In the age of agency labels -- media, digital, creative, social, "traditional" and more -- should the full service house be resuscitated? Has that process already begun?
"It isn't time to bring it back," said Paul Mead, founder and managing director of VCCP Media, during a panel at Advertising Week Europe in London. "But it's got to be time to be thinking about it."
Mr. Mead argued that the all-agency idea isn't the issue, but rather its ineffective execution. Clients bringing work in-house wouldn't immediately split capabilities up and form separate P&L's, he reasoned. In fact, in his experience, creative teams have often been inclined to use all of the resources they're provided, asking the questions that will tell them what is and isn't possible.
"I think full-service is already here," Mr. Mead added, "we're just struggling with the semantics of it."
Peter Souter, chairman and chief creative officer at TBWA London, also endorsed cross-departmental collaboration. "I don't know what I don't know," he said, "I like being in a gang and I think everyone will do better if they have more skin in the game." In 1999, during his 17 year tenure at Abbott Mead Vickers BBDO, such teamwork helped make "Surfer," a beautifully filmed Guinness ad, a better piece of work. Being able to go downstairs and talk over whether repeating the ad more was more or less important than the production value wound up giving the department a little more cash to make a superior spot.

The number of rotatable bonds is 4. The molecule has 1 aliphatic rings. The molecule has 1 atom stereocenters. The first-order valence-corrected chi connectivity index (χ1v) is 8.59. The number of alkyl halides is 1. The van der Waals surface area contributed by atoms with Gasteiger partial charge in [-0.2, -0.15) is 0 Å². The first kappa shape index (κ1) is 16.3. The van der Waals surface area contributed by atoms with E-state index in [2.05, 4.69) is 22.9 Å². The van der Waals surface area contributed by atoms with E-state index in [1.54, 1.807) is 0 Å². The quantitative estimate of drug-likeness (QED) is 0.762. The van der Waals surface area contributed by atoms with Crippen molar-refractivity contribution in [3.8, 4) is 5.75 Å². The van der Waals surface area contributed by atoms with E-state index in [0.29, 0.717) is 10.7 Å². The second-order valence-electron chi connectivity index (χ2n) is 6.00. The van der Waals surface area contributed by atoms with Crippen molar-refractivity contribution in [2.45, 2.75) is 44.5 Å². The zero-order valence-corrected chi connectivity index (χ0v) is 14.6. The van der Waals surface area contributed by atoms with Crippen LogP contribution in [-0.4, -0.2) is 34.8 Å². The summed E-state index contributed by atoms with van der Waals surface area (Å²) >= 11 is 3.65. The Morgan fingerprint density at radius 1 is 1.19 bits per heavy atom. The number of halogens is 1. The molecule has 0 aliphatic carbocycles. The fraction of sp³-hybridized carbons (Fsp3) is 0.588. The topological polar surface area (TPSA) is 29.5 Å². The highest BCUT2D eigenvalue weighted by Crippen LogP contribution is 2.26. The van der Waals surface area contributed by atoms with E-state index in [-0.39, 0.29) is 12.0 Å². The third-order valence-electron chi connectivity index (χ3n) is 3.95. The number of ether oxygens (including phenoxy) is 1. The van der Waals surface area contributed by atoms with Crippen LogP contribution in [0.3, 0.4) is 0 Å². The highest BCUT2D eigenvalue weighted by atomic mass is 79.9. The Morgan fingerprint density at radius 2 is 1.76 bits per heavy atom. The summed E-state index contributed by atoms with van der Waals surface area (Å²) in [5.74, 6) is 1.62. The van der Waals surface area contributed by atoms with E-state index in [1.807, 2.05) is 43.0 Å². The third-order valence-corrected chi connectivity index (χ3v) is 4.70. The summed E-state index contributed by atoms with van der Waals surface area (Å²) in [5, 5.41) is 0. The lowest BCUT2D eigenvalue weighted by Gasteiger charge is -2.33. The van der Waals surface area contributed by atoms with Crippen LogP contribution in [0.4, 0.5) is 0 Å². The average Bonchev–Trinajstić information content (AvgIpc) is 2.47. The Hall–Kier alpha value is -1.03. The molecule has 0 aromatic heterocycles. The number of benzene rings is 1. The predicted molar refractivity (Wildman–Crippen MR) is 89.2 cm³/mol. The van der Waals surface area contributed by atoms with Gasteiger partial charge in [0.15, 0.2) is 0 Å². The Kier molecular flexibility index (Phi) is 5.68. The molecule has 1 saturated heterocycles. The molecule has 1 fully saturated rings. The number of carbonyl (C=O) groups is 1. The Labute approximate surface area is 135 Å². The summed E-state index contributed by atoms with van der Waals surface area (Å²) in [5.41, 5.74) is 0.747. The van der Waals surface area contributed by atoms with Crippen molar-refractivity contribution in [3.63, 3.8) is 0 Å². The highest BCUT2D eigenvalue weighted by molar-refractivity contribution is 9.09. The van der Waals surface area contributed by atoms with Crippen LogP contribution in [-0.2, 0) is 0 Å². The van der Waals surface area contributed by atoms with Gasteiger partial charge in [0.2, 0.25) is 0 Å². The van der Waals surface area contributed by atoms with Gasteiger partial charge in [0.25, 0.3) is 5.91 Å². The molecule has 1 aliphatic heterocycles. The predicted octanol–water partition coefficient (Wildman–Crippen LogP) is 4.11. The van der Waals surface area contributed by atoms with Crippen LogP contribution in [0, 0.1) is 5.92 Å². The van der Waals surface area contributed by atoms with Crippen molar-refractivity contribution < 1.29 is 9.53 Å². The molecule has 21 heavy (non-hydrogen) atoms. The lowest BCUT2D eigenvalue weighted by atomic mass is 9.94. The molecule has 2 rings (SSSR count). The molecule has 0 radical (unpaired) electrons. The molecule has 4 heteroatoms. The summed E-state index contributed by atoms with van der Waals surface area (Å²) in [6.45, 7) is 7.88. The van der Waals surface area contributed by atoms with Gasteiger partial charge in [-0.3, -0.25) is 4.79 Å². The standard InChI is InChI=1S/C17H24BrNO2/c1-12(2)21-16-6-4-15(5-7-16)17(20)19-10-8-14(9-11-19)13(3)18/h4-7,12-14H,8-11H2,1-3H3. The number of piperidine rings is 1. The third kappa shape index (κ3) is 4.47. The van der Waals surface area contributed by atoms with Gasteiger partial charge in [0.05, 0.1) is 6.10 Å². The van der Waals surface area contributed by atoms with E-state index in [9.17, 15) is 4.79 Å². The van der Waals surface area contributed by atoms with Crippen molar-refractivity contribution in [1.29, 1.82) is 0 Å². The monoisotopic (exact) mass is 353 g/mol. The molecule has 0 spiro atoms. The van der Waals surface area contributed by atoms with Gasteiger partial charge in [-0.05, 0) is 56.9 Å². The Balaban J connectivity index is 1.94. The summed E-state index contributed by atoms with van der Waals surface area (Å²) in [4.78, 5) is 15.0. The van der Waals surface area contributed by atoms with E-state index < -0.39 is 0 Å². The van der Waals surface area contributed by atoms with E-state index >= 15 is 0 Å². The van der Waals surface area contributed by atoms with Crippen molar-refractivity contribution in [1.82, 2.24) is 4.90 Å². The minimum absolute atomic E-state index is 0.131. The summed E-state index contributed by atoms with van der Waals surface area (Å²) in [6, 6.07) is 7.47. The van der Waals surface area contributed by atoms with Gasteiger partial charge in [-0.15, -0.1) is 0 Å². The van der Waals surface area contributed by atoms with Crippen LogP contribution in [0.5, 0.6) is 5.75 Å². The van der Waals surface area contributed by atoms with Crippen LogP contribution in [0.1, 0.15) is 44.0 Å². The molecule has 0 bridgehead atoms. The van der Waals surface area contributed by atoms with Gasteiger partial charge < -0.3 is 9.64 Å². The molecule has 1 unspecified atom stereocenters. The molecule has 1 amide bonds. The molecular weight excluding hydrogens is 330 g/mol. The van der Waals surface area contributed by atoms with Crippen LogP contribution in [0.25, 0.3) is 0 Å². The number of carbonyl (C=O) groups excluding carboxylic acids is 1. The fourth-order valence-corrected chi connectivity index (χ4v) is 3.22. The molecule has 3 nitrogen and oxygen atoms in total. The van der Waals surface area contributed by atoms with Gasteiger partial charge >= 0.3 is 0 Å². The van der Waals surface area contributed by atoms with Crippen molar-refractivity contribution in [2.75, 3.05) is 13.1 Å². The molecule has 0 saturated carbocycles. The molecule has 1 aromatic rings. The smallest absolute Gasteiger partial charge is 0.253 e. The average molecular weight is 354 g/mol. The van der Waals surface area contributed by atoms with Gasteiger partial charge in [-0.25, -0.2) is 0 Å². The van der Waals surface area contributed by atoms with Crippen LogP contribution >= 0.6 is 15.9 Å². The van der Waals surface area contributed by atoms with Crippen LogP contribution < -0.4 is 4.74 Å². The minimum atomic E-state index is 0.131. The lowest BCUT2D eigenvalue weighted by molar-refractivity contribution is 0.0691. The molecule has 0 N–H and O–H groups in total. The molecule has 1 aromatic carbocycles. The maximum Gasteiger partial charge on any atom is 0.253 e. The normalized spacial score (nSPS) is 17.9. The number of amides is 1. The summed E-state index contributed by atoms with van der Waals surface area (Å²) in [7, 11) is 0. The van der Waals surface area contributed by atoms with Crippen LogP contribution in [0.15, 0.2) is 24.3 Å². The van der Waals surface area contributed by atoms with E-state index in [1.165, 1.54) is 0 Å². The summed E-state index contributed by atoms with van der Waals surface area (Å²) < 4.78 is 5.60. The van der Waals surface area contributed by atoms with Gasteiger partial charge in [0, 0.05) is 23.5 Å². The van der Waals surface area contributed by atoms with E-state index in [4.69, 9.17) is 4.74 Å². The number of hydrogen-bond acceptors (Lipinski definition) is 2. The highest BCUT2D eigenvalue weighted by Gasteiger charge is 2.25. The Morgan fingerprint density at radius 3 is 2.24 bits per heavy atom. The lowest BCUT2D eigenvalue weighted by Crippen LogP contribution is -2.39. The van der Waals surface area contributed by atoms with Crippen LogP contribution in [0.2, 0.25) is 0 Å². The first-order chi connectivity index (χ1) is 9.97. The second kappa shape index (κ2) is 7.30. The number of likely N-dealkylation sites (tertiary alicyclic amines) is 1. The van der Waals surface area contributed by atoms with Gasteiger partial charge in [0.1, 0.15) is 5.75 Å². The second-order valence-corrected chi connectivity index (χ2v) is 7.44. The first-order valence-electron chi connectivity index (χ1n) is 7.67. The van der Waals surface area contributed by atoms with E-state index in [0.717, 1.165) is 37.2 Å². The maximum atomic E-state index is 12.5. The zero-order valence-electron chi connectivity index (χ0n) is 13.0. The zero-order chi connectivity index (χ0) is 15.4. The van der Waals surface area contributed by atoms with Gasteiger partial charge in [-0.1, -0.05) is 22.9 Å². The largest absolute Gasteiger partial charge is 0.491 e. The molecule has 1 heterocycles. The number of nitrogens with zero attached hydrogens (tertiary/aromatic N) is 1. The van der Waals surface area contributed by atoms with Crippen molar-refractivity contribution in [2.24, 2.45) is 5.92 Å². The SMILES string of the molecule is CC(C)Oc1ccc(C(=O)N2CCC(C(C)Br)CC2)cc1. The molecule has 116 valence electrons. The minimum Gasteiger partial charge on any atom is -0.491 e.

"I actually don't know what a 'full-service agency' is anymore," Mediacom U.K. CEO Karen Blackett said. Her media agency, much like other shops, is tasked with "understanding the total communications ecosystem ... making sure it's distributed throughout and meeting the client's business needs," she said. Sometimes that means putting more of the budget towards maximizing SEO and social budgets. And to succeed, she said, media has to be creative. Creativity cannot be siloed if communications efforts are to be effective, she said.
From the marketers' side of the equation, Pete Markey, CMO of The Post Office in the U.K., said there has never been a better time to be a client thanks to the range of agency choices they are presented with. But he also said he wants to ask those who promise more capabilities, "Can you really do all that?," "Don't you need a bit of specialism?" and "Do you need your gang to all be in the same building to work together?"
Working with various specialized agencies can yield impressive solutions, Mr. Markey added, and, at times, a bit of positive tension and competition is the cause. In the end, though, his decision on whether to stick with several specialists or go with a full-service shop is based in part on how much marshaling he has to do -- how often he has to tell them to "Sort it out and play nice."